Stockage lag: When the finished goods inventories are ready to be sold, in most cases they are not sold immediately and therefore do not create cash inflows. However, there are many cash outflows for the payment of labor, the payment of suppliers, and other expenses of the production process. This delay in selling the inventories and creating cash inflows to meet the realized cash outflows has a cost to the firm in reducing the firm’s liquidity.
Sales lag: Even when sales are realized for the finished-goods inventories, they could be on credit and not cash sales, creating accounts receivable for the firm that sells the inventory. These accounts receivable could take up to a year to be paid and generate cash inflows. This type of cost is called the cost of maintaining or creating accounts receivable.
A company keeps inventories for the reasons of transaction, safety, and arbitrage. For the purpose of transactions, a firm keeps inventories of all types to have raw materials to work with and to have finished goods to sell in order to minimize or eliminate the risk of stock outs, (the risk of not having enough inventories of a certain type needed in the production process, so production will not stop or be delayed) or total depletion of inventory and to make financial transactions. If it keeps large amounts of inventories, the cost of investing in inventories rises, but the likelihood of stock outs falls. For the purpose of safety in meeting product demand, a firm must keep a high enough level of inventories to meet the demand for its products. For the purpose of arbitrage, a firm might keep a high level of inventories to take advantage of situations where prices are expected to increase. A firm that has bought or produced inventories at a low cost may profit by selling them later at higher prices. Furthermore, by purchasing higher amounts of raw materials, a firm can take advantage of possible discounts offered by its suppliers due to the larger quantities ordered.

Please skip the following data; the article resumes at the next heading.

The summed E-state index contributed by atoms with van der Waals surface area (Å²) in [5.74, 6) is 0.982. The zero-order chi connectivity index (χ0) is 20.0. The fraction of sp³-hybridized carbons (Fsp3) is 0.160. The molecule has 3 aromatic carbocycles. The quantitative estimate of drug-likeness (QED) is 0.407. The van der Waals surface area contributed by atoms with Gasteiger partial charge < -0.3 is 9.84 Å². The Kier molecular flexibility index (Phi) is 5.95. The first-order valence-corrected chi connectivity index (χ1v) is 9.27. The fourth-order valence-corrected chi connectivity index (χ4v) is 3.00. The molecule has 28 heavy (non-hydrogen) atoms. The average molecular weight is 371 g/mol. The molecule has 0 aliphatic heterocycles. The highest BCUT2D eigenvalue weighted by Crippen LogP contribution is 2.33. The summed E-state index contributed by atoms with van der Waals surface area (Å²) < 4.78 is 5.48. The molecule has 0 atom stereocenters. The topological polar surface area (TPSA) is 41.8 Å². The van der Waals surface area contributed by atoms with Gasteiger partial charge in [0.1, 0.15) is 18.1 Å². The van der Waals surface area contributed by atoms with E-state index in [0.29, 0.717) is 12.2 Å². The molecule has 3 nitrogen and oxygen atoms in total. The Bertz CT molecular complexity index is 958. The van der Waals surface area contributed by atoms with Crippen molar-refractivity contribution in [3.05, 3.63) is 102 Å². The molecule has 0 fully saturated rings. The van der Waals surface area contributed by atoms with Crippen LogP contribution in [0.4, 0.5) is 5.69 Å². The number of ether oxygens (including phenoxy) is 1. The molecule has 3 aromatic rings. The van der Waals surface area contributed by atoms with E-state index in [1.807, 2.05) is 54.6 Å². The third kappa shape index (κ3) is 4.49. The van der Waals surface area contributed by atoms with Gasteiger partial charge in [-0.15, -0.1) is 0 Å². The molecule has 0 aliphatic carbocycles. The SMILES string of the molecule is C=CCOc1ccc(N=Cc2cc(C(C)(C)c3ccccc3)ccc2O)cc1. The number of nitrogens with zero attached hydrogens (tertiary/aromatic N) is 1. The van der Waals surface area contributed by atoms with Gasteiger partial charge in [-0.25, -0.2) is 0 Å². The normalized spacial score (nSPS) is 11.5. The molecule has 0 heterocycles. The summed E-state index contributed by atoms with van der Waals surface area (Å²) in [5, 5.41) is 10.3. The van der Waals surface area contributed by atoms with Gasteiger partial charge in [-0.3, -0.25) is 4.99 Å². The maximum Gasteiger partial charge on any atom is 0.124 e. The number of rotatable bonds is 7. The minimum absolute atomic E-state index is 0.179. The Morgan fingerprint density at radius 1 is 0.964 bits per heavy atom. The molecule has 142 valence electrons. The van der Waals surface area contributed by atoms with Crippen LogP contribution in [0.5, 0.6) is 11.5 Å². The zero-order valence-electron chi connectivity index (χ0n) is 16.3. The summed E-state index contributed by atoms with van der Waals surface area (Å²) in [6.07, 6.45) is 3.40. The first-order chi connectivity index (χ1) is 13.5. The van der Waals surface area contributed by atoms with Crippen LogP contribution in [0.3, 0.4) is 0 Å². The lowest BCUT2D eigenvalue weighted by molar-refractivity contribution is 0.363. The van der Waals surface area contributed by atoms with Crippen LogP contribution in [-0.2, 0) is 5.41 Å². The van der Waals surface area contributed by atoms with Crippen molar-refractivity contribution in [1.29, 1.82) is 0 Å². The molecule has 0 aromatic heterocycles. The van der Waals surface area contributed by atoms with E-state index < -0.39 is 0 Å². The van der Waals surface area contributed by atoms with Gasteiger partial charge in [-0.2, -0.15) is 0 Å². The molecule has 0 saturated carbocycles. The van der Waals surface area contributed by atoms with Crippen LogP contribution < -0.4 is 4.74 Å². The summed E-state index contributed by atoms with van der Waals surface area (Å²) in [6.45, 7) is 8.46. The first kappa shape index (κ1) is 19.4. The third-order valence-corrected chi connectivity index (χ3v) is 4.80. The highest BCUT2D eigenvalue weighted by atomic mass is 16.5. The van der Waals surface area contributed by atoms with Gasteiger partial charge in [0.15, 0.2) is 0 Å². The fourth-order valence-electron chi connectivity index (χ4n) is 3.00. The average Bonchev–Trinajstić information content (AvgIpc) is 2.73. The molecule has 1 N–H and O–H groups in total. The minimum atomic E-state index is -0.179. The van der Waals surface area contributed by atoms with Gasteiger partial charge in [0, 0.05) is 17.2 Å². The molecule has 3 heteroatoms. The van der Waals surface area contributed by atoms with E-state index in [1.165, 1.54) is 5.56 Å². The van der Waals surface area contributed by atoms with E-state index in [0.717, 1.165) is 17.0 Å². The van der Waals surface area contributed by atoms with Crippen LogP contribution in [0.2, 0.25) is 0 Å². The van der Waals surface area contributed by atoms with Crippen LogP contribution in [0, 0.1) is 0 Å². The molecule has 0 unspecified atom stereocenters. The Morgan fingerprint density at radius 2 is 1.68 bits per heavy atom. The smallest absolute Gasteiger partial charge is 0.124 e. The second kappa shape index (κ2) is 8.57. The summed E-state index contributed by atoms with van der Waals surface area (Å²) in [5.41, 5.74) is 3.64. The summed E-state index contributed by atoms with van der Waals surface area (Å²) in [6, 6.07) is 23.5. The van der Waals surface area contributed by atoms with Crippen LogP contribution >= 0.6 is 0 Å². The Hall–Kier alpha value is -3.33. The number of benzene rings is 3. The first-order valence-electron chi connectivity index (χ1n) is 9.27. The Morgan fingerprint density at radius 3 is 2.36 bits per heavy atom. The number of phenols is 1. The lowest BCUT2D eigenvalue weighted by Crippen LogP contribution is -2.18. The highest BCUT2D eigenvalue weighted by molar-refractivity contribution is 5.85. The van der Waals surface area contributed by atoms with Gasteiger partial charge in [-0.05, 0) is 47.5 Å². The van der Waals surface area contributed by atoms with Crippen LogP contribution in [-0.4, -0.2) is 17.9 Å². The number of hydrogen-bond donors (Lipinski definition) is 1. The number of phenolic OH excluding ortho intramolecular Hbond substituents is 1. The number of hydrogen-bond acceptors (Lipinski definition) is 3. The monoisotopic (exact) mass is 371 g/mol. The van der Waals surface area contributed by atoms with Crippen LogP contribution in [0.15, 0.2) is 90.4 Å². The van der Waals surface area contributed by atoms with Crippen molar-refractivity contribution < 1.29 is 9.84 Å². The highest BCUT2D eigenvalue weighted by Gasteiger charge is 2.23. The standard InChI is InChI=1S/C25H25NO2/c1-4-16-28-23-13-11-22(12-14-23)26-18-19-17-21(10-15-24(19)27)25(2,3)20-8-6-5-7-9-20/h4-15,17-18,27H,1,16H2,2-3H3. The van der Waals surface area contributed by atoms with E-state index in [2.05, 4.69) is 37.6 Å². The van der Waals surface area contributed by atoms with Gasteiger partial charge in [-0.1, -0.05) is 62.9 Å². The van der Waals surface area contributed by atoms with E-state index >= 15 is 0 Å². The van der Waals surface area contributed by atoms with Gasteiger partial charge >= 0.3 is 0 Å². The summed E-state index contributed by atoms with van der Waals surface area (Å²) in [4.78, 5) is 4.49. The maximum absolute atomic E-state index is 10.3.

A company might consider four major categories of costs before making significant decisions regarding inventories. The first category is carrying, or holding, costs. This category relates to the keeping of inventories and can be distinguished into the following specific types of carrying costs:
Storage and handling costs: A firm needs to store its inventories in specific locations it owns or rents. This involves rental costs or the opportunity costs of using the storage areas rather than renting them to others along with the labor expenses of moving, storing, cleaning, distributing, reporting, securing, and generally handling the inventories.
Destruction or theft costs: Once a firm stores its inventories in specific locations, it needs to protect them from theft or destruction from those outside or inside the company.
Security costs: Both the inventories and their storage locations have to be secured from fires, floods, accidents, and other natural catastrophes, usually through a purchased security or insurance program.
Age costs: Certain categories of inventories, such as medicine, food, and computer products, have an expiration date beyond which they become obsolete and unfit for sale. The cost of keeping inventory beyond its expiration date is the age cost.